Science Rewrites the Past

Nancy Tirthani
Amber is one of the oldest gemstones known to mankind. It is yellow-red in colour. Since the day when it was first mined countless centuries ago, its yellow-red lustre has captivated the attention of men and women. Its finest pieces are worth their weight in gold. However, for modern-day researchers in the Life Sciences, amber in terms of its containing vital clues is priceless.

Amber is organic in origin. It consists of fossilized resins from many trees laid down between 40 million and 120 million years ago.

Conifers produced resin into whose soft and sticky surface were embedded pollen grains, seeds, the hair of mammals, etc, before it hardened. Then this resin slowly fossilized into amber preserving intact those imprisoned foreign elements into it.

Recent researches on amber have falsified many earlier theories about the evolution of specific animal groups. Recently, in New Jersey, USA, an object looking like a preserved bee was found in a yellow amber. However, this seemed impossible because this piece was 80 million years old, whereas the earliest known bees came from a time only 40 million years old. The second surprise was that the bee’ in the amber was stingless, because the evolution of the bees from sting-bearing to stingless is believed to be the recent one. It meant pushing the origins of the bee family to about 135 million years ago.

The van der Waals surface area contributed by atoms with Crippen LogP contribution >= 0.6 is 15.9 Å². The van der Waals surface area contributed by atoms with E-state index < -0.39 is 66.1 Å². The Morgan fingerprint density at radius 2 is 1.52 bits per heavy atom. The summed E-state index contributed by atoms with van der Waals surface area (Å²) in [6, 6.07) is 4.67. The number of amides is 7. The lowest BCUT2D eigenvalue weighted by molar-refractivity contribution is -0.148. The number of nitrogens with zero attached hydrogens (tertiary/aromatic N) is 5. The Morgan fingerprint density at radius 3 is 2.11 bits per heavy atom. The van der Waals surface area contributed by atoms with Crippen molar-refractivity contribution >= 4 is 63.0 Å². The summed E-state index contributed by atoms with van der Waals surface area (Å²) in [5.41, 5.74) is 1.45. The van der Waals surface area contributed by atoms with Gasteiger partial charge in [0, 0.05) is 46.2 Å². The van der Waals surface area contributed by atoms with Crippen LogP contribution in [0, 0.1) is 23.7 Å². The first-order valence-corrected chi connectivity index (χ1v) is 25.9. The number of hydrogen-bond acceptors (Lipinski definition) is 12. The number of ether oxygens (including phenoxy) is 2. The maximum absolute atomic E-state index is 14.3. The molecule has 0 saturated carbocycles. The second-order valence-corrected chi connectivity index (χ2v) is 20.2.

This meant the need of the revision by the botanists of the existing theories about the evolution of the flowering plants. Since bees could not exist without gathering pollen and nectar, the flowers could have evolved by 135 million years ago.

The bubbles trapped by a low-grade amber inside it for many millions of years mean the gases which had existed at that time. These could be analysed to determine the composition of our atmosphere when dinosaurs ruled the Earth. Last year, Gary P. Landis of the US Geological Survey and Robert Bruce Berner of Yale University crushed ambers from the dinosaur age. They found that oxygen made up 30 per cent of air at that time than 21 per cent as today. Landis is sure of this fact as the air trapped in the amber’s resin indicates accurately that time when the pre-historic tree first exuded its resin. This would mean for the scientists to sample the air of the Earth’s atmosphere when the dinosaurs breathed.


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